Orders of the Day — Prevention of Terrorism Bill

Part of the debate – in the House of Commons at 2:52 pm on 23rd February 2005.

Alert me about debates like this

Photo of David Davis David Davis Shadow Secretary of State (Home Office) 2:52 pm, 23rd February 2005

I beg to move, To leave out from "That" to the end of the Question, and to add instead thereof:

"this House declines to give a Second Reading to the Prevention of Terrorism Bill, because it contains excessive powers in relation to requirements on a person to remain at a particular place when such powers are not presently necessary;
gives to the Executive powers that should be exercised by the judiciary;
allows decisions to be made on an insufficient standard of proof;
fails to address the need to bring terrorists to trial on the basis of all evidence available;
and thus wrongly infringes the right to liberty of the individual."

I shall start by attempting to put this debate on a proper basis. First, the Home Secretary started with rather a good description of the state of terrorism today. I did not agree with all his five categories for differentiating al-Qaeda, but there is no doubt that it constitutes a qualitatively different set of terrorist threats than existed before. That does not mean that we should throw away all that we have learned in this country in dealing with terrorist threats in the past. It does mean, of course, that we should alter our tactics accordingly. However, we should not throw away the civilised standards of which this country has become proud over the centuries.

I want to make two other points to the Home Secretary. Yesterday, he accused his opponents on this issue of, I think, playing politics with terrorism. That accusation is neither helpful to this debate nor in any sense serious. The easy political line in this sort of debate is to tub-thump about the threats, to raise the temperature and to talk about draconian penalties for terrorists. The harder line is to raise questions of principle, liberty and the proper process of British justice. The easy but, in my view, irresponsible approach would have been to roll over and let the Government legislate in ways that reduce liberty and harm long-standing, important traditions of British justice, which might even worsen rather than improve the terrorist situation.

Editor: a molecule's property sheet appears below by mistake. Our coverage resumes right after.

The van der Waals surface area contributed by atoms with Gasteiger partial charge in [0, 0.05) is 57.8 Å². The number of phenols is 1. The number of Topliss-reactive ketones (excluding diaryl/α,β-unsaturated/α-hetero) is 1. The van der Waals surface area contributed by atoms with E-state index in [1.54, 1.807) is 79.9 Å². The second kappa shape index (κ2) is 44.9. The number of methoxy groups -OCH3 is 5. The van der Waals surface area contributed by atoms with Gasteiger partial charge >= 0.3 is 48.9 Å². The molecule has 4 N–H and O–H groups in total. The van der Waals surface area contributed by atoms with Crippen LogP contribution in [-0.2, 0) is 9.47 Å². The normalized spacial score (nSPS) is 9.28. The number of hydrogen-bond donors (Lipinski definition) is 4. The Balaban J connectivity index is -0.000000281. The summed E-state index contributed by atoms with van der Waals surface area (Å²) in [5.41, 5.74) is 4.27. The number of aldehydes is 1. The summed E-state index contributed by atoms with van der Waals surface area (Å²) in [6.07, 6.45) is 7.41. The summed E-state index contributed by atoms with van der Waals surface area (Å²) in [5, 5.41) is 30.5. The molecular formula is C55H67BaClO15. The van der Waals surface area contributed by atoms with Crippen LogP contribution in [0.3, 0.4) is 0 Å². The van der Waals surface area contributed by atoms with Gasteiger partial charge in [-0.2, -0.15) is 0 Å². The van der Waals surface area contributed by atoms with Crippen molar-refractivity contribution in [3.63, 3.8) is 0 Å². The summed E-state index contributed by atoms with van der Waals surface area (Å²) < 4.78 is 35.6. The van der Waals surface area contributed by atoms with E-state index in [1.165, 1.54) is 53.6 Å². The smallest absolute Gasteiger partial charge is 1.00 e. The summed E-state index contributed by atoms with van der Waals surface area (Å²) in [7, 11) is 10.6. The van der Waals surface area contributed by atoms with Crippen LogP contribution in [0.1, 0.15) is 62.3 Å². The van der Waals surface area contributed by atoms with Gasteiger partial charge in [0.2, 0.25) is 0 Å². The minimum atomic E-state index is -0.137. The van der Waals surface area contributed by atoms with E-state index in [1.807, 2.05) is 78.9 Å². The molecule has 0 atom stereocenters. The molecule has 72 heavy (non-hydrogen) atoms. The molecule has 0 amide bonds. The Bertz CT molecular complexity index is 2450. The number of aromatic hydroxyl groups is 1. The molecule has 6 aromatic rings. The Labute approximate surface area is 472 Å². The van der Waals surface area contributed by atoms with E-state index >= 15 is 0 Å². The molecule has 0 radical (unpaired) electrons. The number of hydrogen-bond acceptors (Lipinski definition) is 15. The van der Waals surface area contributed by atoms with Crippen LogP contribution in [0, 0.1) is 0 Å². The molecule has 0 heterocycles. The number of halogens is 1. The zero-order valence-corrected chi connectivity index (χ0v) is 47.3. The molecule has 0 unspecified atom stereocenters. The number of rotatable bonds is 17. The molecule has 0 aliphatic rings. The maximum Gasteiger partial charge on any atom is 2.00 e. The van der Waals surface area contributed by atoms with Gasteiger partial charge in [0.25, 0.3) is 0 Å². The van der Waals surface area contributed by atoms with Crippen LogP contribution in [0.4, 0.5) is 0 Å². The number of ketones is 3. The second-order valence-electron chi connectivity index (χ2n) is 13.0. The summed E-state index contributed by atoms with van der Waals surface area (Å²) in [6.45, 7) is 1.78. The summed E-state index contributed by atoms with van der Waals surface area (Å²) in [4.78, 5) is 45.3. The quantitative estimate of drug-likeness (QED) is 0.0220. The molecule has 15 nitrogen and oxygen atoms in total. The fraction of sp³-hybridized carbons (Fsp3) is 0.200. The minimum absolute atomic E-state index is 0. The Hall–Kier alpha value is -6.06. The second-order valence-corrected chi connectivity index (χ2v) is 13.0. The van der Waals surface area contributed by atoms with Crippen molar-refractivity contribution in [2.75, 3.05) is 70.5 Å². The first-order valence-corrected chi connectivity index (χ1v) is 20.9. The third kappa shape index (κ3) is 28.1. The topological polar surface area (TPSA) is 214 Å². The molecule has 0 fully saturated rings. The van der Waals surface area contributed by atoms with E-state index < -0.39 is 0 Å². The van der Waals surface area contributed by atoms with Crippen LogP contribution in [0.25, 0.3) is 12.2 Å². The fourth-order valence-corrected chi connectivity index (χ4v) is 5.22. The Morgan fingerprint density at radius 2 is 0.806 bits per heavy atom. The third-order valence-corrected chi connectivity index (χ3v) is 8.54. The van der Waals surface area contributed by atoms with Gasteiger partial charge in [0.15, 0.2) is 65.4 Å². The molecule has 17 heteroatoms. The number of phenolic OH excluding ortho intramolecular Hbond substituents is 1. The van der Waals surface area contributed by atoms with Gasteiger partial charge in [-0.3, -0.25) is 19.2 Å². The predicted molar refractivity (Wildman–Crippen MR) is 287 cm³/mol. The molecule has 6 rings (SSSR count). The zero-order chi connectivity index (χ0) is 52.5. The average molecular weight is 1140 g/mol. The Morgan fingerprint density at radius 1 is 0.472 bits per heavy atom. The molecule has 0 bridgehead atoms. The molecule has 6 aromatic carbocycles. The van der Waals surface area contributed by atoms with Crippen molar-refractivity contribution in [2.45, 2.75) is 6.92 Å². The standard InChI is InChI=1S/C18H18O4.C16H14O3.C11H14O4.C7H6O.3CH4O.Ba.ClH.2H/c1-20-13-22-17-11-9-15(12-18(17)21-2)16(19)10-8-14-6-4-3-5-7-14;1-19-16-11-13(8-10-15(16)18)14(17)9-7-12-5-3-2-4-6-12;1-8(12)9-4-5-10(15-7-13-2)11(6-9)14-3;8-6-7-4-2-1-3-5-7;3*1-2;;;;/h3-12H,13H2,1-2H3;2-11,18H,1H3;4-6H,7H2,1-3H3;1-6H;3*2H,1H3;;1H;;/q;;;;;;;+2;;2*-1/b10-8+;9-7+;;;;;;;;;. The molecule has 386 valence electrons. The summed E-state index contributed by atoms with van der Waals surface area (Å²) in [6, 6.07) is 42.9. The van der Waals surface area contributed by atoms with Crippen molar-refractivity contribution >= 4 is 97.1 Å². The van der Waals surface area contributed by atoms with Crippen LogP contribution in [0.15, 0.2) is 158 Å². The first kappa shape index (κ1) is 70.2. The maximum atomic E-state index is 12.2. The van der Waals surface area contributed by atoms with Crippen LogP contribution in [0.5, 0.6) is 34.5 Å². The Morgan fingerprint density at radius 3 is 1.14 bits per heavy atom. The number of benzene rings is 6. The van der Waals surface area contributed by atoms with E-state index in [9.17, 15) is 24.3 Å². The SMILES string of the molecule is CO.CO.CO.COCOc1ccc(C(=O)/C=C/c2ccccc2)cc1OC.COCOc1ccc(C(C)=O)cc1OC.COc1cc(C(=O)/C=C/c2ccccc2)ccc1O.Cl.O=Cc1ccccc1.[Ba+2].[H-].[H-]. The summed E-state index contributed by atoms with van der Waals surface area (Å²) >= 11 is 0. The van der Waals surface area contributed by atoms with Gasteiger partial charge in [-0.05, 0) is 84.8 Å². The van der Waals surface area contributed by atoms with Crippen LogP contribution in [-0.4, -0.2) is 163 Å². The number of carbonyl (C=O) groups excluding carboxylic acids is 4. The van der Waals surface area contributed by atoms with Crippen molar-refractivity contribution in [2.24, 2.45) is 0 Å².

Secondly, the Home Secretary alleged yesterday that the alternative to what he recommends is that we do nothing. That is clearly and patently untrue. It does not reflect well on the strength of his arguments that he needs to put up such an Aunt Sally. Not only have we made alternative proposals, but I and my predecessor made a number of those proposals to his predecessor, giving the Government a great deal of time to consider them.

Let us take, for example, the proposal that has been raised several times in interventions today, and which the Home Secretary has rejected—that intercept evidence should be used in court to enable more terrorists to be brought to justice and locked up in a prison, not in their living rooms. I said to the then Home Secretary in February 2004:

"Everyone agrees that the most desirable way to deal with terrorists is to bring them before the courts. That is where the Home Secretary should be concentrating his efforts—looking at aspects of the law that make prosecution more difficult and seeing whether they can be corrected."—[Hansard, 25 February 2004; Vol. 418, c. 314.]

The Newton committee highlighted one aspect in particular on which we believe that the Government should act. Paragraph 208 states:

"In our view one way of making it possible to prosecute in more cases will be to remove the UK's self-imposed blanket ban on the use of intercepted communications in court".

We agreed. That conclusion was reached by Lord Lloyd in his 1996 review. It had the backing then of Lord Carlile and has been advocated in relation to terrorist cases for many years by Mr. Trimble. It has had the support of successive Chief Constables in Northern Ireland and of Sir John Stevens, as well as support in the United States and in other areas.

In the United States, extensive details of intercept capacity are published and are a matter of public record. They will therefore already be accounted for in al-Qaeda's behaviour, training and tactics. It is therefore difficult to see how knowledge of our much smaller intercept capacity in this country could make much difference to the training and tactics of al-Qaeda, especially when that is measured against the value of such information in court. That exchange was one year ago.